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Two men who received their master’s degrees from Wharton settled federal insider trading allegations with the Securities and Exchange Commission last week.

The charges were connected to a 2007 acquisition of the biotechnology company MedImmune (MEDI) by pharmaceutical giant AstraZeneca. Executive Director of Business Development at Merck & Co. James Self Jr., who earned an MBA from Wharton in 1996, leaked nonpublic information to his longtime friend and Wharton classmate Stephen Goldfield about Merck’s evaluation of whether to buy out MEDI, according to an SEC litigation release.

The original SEC complaint states that, in attempting to “boost his reputation in Goldfield’s eyes and show Goldfield that he was working on important matters,” Self disclosed a confidential deal sheet to Goldfield in March 2007 and additional confidential information over the course of the next few weeks.

According to SEC findings, Self would communicate by telephone with Goldfield in code, telling him “the weather is in the 50s,” indicating Merck’s approximate bid in millions for MEDI. Based on the information he received from Self, Goldfield, the former manager of the hedge fund Imperial Capital Management, LLC, quickly purchased 17,000 MEDI call options and 255,000 shares of MEDI stock.

Although AstraZeneca, rather than Merck, wound up purchasing MEDI in April 2007, Goldfield made windfall profits from the transaction, raking in $14 million when he sold off all of his MEDI position four days after the takeover.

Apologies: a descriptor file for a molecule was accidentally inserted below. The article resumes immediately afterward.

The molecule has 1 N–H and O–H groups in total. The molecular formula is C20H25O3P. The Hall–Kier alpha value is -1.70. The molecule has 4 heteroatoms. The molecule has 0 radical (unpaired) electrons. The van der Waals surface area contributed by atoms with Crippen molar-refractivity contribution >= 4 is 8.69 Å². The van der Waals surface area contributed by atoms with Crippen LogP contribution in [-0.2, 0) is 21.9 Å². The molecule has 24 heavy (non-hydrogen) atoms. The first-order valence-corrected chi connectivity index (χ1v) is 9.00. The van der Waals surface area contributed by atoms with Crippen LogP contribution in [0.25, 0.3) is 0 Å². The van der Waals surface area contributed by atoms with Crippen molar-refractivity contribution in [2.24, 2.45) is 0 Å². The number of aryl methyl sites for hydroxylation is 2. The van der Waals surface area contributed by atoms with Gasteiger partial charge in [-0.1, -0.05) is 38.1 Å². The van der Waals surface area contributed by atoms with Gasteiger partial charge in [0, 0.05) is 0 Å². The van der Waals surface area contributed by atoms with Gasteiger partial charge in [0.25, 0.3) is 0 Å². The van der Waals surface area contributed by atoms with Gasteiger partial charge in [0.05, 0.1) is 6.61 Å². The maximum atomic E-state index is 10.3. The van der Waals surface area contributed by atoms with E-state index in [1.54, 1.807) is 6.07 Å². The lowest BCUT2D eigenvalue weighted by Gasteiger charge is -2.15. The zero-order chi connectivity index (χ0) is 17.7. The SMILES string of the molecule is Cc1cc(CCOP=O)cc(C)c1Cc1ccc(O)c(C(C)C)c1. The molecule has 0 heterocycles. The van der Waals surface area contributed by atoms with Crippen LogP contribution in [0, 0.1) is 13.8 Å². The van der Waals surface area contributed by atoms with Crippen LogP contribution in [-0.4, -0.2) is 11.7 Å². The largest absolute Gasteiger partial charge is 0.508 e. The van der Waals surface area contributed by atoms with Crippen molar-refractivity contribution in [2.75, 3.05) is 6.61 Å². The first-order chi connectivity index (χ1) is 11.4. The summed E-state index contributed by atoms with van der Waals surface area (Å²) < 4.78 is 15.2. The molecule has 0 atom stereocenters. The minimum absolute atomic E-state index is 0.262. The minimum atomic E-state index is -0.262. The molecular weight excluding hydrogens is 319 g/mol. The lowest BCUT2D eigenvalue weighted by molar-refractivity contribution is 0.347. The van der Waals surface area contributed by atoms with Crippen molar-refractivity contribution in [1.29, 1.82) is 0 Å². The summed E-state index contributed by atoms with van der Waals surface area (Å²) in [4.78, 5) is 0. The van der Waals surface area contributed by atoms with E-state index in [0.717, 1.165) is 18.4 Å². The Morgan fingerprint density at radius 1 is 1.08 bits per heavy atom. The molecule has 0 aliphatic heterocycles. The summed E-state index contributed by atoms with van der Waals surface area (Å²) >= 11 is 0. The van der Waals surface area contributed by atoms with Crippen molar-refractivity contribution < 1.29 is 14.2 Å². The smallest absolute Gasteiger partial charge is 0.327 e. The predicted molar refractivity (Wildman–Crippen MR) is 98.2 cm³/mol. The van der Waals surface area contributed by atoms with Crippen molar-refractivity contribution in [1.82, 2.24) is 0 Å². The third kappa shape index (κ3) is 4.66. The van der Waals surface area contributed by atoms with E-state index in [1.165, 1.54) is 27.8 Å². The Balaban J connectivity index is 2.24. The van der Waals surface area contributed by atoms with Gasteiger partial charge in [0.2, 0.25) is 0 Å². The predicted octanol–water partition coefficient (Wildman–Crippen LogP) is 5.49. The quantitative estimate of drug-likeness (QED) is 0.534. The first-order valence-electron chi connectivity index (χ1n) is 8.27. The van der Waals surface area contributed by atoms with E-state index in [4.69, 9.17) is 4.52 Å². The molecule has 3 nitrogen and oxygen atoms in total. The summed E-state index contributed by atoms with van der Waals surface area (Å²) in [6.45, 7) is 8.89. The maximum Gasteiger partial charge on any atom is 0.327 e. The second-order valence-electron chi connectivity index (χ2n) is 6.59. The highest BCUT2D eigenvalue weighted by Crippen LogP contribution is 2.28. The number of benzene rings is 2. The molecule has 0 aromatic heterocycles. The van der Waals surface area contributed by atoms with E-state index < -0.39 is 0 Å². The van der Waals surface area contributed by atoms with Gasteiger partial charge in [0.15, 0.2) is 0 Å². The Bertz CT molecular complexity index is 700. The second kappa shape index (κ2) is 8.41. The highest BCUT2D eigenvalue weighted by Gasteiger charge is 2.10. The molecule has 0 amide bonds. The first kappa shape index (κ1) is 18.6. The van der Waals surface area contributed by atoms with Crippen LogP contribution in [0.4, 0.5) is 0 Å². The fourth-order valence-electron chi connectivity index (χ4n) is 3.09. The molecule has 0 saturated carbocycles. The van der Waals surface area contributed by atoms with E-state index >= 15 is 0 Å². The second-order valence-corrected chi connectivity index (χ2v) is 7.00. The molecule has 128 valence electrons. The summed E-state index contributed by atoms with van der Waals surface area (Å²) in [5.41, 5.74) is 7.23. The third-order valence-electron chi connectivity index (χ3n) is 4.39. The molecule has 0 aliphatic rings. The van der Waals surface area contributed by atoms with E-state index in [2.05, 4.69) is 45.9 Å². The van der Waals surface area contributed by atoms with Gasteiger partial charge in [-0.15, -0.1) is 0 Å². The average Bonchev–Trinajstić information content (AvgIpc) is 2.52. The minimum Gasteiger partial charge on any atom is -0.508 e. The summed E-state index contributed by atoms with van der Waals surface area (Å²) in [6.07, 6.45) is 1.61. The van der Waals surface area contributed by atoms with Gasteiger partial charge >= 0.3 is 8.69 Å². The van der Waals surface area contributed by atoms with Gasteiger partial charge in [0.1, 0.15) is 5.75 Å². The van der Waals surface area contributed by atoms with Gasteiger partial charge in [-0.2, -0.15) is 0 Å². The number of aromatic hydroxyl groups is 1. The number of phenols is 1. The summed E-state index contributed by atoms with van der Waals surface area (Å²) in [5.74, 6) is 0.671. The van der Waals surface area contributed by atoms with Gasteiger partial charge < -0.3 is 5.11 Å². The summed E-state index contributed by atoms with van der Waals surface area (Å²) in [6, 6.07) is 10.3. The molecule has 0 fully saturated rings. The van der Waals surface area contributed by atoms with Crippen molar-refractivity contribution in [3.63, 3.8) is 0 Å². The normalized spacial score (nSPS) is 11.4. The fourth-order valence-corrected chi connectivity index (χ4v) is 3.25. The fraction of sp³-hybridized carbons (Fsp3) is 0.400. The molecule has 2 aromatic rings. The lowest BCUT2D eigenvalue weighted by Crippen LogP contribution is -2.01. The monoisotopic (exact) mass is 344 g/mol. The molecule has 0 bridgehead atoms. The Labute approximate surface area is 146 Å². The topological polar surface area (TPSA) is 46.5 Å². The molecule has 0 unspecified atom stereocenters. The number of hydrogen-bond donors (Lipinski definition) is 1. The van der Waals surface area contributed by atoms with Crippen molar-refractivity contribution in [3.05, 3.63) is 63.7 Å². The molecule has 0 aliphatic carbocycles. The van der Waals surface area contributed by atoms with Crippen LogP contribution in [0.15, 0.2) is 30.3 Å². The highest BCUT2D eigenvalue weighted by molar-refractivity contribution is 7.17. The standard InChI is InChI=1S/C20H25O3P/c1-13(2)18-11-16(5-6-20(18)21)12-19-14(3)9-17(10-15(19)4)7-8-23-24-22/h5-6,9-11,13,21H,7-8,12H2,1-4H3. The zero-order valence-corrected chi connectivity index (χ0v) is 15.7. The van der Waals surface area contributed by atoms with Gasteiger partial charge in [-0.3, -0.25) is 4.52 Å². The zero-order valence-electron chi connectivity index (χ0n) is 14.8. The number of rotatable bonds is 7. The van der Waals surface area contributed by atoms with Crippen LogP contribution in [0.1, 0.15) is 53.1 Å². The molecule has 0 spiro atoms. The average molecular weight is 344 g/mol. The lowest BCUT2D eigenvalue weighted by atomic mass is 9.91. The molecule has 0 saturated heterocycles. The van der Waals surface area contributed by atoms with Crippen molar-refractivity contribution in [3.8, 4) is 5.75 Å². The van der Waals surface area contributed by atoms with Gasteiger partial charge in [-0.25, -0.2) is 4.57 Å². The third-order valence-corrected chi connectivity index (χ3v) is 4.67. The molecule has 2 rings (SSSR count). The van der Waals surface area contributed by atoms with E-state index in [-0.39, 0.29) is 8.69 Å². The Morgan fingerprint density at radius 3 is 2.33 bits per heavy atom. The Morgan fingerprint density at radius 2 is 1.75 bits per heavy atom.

Both Self and Goldfield have signed consent judgments with the SEC, meaning they have neither admitted nor denied guilt in the matter. Goldfield agreed to an order for disgorgement for $16.65 million, which includes the additional accrued interest on the unlawful profits. Within a month of netting the $14 million, Goldfield squandered away all of his profits by “aggressively trading index options,” according to the SEC. As he is no longer able to pay back the full amount, Goldfield has been reassessed a $600,000 payment based on his sworn statement of financial condition.

Self was imposed a civil penalty of $50,000, similarly based on his sworn statements. According to Daniel Hawke, the Philadelphia regional SEC director and head of the Market Abuse Unit of the SEC Division of Enforcement, however, both the tipper and tipee are equally held liable for all unlawful profits. As such, the discrepancy between the amount of Self’s and Goldfield’s penalties was not based on either offense being deemed more or less criminal. Rather, each was assessed solely on the basis of each defendant’s assets, liabilities and expenses.

“We want to make it sting,” Hawke said, “but not so much that we put their families out on the street.”

Hawke credited the “novel investigative approaches” implemented by the Market Abuse Unit with nabbing Self and Goldfield. He explained that although the incidence of insider trading was exposed by surveillance, it was not by ordinary monitoring, but rather “picked up through completely new techniques” — details of which he declined to specify.

Neither John Grugan nor Robert Heim, the attorneys for Self and Goldfield, respectively, foresaw any chance of civil suits being filed against their clients by either AstraZeneca or its shareholders. According to Heim, this was strictly an SEC matter, and “the settlement put the issue to rest” for good. In a written statement, Heim said Goldfield is “happy with the settlement and is looking forward to putting the matter behind him.”

This article had been corrected from the print version to reflect that this case did not involve trades in derivatives.

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